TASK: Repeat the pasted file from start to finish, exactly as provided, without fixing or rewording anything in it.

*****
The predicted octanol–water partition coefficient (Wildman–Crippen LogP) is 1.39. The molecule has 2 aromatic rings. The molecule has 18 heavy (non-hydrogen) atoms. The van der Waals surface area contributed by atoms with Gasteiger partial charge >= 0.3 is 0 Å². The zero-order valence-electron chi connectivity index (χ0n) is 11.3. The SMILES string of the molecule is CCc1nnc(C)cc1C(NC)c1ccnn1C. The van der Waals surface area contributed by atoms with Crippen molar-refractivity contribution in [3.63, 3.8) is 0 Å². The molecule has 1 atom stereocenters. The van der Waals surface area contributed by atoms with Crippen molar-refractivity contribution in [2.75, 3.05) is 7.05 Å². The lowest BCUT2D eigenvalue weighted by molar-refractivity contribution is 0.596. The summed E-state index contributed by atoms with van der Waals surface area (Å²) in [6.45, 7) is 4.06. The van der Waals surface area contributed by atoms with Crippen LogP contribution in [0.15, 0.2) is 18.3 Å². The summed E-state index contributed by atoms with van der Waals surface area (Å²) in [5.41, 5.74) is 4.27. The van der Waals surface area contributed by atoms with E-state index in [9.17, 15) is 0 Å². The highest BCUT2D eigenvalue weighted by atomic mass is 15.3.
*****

The predicted octanol–water partition coefficient (Wildman–Crippen LogP) is 1.39. The molecule has 2 aromatic rings. The molecule has 18 heavy (non-hydrogen) atoms. The van der Waals surface area contributed by atoms with Gasteiger partial charge >= 0.3 is 0 Å². The zero-order valence-electron chi connectivity index (χ0n) is 11.3. The SMILES string of the molecule is CCc1nnc(C)cc1C(NC)c1ccnn1C. The van der Waals surface area contributed by atoms with Crippen molar-refractivity contribution in [3.63, 3.8) is 0 Å². The molecule has 1 atom stereocenters. The van der Waals surface area contributed by atoms with Crippen molar-refractivity contribution in [2.75, 3.05) is 7.05 Å². The lowest BCUT2D eigenvalue weighted by molar-refractivity contribution is 0.596. The summed E-state index contributed by atoms with van der Waals surface area (Å²) in [6.45, 7) is 4.06. The van der Waals surface area contributed by atoms with Crippen LogP contribution in [0.15, 0.2) is 18.3 Å². The summed E-state index contributed by atoms with van der Waals surface area (Å²) in [5.41, 5.74) is 4.27. The van der Waals surface area contributed by atoms with E-state index in [9.17, 15) is 0 Å². The highest BCUT2D eigenvalue weighted by atomic mass is 15.3.